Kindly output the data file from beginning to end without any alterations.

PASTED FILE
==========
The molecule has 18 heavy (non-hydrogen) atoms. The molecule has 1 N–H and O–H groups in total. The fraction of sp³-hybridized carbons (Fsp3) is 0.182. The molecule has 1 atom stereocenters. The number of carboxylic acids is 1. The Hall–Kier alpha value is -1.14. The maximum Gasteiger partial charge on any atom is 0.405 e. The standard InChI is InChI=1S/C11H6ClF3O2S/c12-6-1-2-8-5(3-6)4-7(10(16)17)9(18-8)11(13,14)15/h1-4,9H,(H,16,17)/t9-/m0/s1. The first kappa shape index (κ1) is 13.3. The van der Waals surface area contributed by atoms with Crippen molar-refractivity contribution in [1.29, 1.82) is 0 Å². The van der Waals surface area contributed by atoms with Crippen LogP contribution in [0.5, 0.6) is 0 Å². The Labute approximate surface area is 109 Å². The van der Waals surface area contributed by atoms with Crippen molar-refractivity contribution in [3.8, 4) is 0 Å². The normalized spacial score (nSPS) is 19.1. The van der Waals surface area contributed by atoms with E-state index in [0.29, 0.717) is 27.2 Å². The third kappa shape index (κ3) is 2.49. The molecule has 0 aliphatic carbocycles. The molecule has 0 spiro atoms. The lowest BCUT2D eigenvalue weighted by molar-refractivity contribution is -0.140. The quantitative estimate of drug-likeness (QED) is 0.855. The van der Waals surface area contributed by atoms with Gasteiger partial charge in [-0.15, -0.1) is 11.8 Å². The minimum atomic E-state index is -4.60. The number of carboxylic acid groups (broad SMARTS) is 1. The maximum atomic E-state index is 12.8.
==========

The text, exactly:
The molecule has 18 heavy (non-hydrogen) atoms. The molecule has 1 N–H and O–H groups in total. The fraction of sp³-hybridized carbons (Fsp3) is 0.182. The molecule has 1 atom stereocenters. The number of carboxylic acids is 1. The Hall–Kier alpha value is -1.14. The maximum Gasteiger partial charge on any atom is 0.405 e. The standard InChI is InChI=1S/C11H6ClF3O2S/c12-6-1-2-8-5(3-6)4-7(10(16)17)9(18-8)11(13,14)15/h1-4,9H,(H,16,17)/t9-/m0/s1. The first kappa shape index (κ1) is 13.3. The van der Waals surface area contributed by atoms with Crippen molar-refractivity contribution in [1.29, 1.82) is 0 Å². The van der Waals surface area contributed by atoms with Crippen LogP contribution in [0.5, 0.6) is 0 Å². The Labute approximate surface area is 109 Å². The van der Waals surface area contributed by atoms with Crippen molar-refractivity contribution in [3.8, 4) is 0 Å². The normalized spacial score (nSPS) is 19.1. The van der Waals surface area contributed by atoms with E-state index in [0.29, 0.717) is 27.2 Å². The third kappa shape index (κ3) is 2.49. The molecule has 0 aliphatic carbocycles. The molecule has 0 spiro atoms. The lowest BCUT2D eigenvalue weighted by molar-refractivity contribution is -0.140. The quantitative estimate of drug-likeness (QED) is 0.855. The van der Waals surface area contributed by atoms with Gasteiger partial charge in [-0.15, -0.1) is 11.8 Å². The minimum atomic E-state index is -4.60. The number of carboxylic acid groups (broad SMARTS) is 1. The maximum atomic E-state index is 12.8.